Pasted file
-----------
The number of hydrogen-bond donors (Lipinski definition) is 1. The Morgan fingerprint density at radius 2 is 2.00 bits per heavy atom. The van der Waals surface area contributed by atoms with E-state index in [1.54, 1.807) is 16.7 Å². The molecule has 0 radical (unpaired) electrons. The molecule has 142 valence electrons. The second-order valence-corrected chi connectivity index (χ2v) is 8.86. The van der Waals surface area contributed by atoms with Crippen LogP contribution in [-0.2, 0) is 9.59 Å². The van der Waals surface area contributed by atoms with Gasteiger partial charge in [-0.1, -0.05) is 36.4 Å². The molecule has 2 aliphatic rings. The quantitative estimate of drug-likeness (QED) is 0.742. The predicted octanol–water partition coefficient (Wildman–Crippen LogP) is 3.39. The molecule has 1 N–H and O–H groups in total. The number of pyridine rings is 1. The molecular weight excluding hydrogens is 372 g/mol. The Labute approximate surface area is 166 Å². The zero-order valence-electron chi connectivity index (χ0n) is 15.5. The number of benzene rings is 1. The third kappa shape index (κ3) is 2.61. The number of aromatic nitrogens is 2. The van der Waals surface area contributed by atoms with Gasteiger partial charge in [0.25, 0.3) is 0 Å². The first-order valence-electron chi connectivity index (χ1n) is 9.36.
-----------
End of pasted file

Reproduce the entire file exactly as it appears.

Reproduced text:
The number of hydrogen-bond donors (Lipinski definition) is 1. The Morgan fingerprint density at radius 2 is 2.00 bits per heavy atom. The van der Waals surface area contributed by atoms with E-state index in [1.54, 1.807) is 16.7 Å². The molecule has 0 radical (unpaired) electrons. The molecule has 142 valence electrons. The second-order valence-corrected chi connectivity index (χ2v) is 8.86. The van der Waals surface area contributed by atoms with Crippen LogP contribution in [-0.2, 0) is 9.59 Å². The van der Waals surface area contributed by atoms with Gasteiger partial charge in [-0.1, -0.05) is 36.4 Å². The molecule has 2 aliphatic rings. The quantitative estimate of drug-likeness (QED) is 0.742. The predicted octanol–water partition coefficient (Wildman–Crippen LogP) is 3.39. The molecule has 1 N–H and O–H groups in total. The number of pyridine rings is 1. The molecular weight excluding hydrogens is 372 g/mol. The Labute approximate surface area is 166 Å². The zero-order valence-electron chi connectivity index (χ0n) is 15.5. The number of benzene rings is 1. The third kappa shape index (κ3) is 2.61. The number of aromatic nitrogens is 2. The van der Waals surface area contributed by atoms with Gasteiger partial charge in [0.25, 0.3) is 0 Å². The first-order valence-electron chi connectivity index (χ1n) is 9.36.